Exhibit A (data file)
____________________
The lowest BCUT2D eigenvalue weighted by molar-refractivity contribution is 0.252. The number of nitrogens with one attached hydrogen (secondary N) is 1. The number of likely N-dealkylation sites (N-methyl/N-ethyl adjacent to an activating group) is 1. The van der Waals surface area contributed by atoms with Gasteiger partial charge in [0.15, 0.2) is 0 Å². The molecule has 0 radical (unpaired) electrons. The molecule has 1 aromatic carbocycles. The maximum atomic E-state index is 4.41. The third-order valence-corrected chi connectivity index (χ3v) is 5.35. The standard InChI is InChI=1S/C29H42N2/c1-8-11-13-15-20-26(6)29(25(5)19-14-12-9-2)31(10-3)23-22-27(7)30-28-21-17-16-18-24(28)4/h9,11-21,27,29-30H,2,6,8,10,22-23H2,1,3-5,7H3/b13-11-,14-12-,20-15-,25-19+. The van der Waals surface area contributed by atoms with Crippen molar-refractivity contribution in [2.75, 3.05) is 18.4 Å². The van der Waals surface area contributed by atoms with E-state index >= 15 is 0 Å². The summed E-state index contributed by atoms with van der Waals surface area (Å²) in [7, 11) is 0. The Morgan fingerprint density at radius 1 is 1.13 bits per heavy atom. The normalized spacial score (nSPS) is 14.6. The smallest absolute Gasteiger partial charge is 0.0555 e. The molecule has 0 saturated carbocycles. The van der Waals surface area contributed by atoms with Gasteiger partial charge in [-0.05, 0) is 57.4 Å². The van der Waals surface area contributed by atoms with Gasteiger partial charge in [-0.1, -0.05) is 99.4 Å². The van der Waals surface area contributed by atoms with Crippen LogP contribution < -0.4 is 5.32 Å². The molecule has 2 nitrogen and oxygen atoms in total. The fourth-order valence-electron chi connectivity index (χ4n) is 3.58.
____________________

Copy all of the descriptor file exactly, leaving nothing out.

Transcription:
The lowest BCUT2D eigenvalue weighted by molar-refractivity contribution is 0.252. The number of nitrogens with one attached hydrogen (secondary N) is 1. The number of likely N-dealkylation sites (N-methyl/N-ethyl adjacent to an activating group) is 1. The van der Waals surface area contributed by atoms with Gasteiger partial charge in [0.15, 0.2) is 0 Å². The molecule has 0 radical (unpaired) electrons. The molecule has 1 aromatic carbocycles. The maximum atomic E-state index is 4.41. The third-order valence-corrected chi connectivity index (χ3v) is 5.35. The standard InChI is InChI=1S/C29H42N2/c1-8-11-13-15-20-26(6)29(25(5)19-14-12-9-2)31(10-3)23-22-27(7)30-28-21-17-16-18-24(28)4/h9,11-21,27,29-30H,2,6,8,10,22-23H2,1,3-5,7H3/b13-11-,14-12-,20-15-,25-19+. The van der Waals surface area contributed by atoms with Crippen molar-refractivity contribution in [2.75, 3.05) is 18.4 Å². The van der Waals surface area contributed by atoms with E-state index >= 15 is 0 Å². The summed E-state index contributed by atoms with van der Waals surface area (Å²) in [7, 11) is 0. The Morgan fingerprint density at radius 1 is 1.13 bits per heavy atom. The normalized spacial score (nSPS) is 14.6. The smallest absolute Gasteiger partial charge is 0.0555 e. The molecule has 0 saturated carbocycles. The van der Waals surface area contributed by atoms with Gasteiger partial charge in [-0.05, 0) is 57.4 Å². The van der Waals surface area contributed by atoms with Gasteiger partial charge in [-0.1, -0.05) is 99.4 Å². The van der Waals surface area contributed by atoms with Crippen LogP contribution < -0.4 is 5.32 Å². The molecule has 2 nitrogen and oxygen atoms in total. The fourth-order valence-electron chi connectivity index (χ4n) is 3.58.